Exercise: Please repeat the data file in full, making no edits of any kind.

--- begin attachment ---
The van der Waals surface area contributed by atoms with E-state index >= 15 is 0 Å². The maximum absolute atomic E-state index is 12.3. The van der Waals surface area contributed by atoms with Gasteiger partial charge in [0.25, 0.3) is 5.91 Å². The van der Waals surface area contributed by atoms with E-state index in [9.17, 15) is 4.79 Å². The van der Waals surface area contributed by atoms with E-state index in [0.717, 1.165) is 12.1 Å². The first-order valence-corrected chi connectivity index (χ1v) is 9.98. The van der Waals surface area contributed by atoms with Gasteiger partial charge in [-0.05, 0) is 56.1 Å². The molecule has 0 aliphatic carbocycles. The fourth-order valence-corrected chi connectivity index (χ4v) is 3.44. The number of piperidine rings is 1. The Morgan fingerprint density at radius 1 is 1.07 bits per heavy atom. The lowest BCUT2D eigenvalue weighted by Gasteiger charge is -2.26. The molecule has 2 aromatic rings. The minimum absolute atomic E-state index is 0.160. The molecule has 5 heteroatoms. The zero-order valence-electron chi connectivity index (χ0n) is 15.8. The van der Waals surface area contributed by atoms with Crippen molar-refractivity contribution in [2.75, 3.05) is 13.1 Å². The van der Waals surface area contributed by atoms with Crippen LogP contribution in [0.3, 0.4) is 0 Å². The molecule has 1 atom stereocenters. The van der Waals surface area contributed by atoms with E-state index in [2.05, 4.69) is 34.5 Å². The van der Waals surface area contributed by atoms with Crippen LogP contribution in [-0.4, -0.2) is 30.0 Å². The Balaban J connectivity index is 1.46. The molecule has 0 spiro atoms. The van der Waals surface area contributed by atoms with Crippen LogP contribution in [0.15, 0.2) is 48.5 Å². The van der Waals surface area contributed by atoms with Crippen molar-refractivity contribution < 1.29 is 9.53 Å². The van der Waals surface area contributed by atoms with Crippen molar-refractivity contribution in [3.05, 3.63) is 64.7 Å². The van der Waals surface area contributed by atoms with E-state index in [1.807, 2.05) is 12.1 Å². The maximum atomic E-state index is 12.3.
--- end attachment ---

The van der Waals surface area contributed by atoms with E-state index >= 15 is 0 Å². The maximum absolute atomic E-state index is 12.3. The van der Waals surface area contributed by atoms with Gasteiger partial charge in [0.25, 0.3) is 5.91 Å². The van der Waals surface area contributed by atoms with E-state index in [9.17, 15) is 4.79 Å². The van der Waals surface area contributed by atoms with E-state index in [0.717, 1.165) is 12.1 Å². The first-order valence-corrected chi connectivity index (χ1v) is 9.98. The van der Waals surface area contributed by atoms with Gasteiger partial charge in [-0.05, 0) is 56.1 Å². The molecule has 0 aliphatic carbocycles. The fourth-order valence-corrected chi connectivity index (χ4v) is 3.44. The number of piperidine rings is 1. The Morgan fingerprint density at radius 1 is 1.07 bits per heavy atom. The lowest BCUT2D eigenvalue weighted by Gasteiger charge is -2.26. The molecule has 2 aromatic rings. The minimum absolute atomic E-state index is 0.160. The molecule has 5 heteroatoms. The zero-order valence-electron chi connectivity index (χ0n) is 15.8. The van der Waals surface area contributed by atoms with Crippen molar-refractivity contribution in [2.75, 3.05) is 13.1 Å². The van der Waals surface area contributed by atoms with Crippen LogP contribution in [0.3, 0.4) is 0 Å². The molecule has 1 atom stereocenters. The van der Waals surface area contributed by atoms with E-state index in [2.05, 4.69) is 34.5 Å². The van der Waals surface area contributed by atoms with Crippen LogP contribution in [-0.4, -0.2) is 30.0 Å². The Balaban J connectivity index is 1.46. The molecule has 0 spiro atoms. The van der Waals surface area contributed by atoms with Crippen LogP contribution in [0.15, 0.2) is 48.5 Å². The van der Waals surface area contributed by atoms with Crippen molar-refractivity contribution < 1.29 is 9.53 Å². The van der Waals surface area contributed by atoms with Crippen molar-refractivity contribution in [3.05, 3.63) is 64.7 Å². The van der Waals surface area contributed by atoms with E-state index in [1.807, 2.05) is 12.1 Å². The maximum atomic E-state index is 12.3.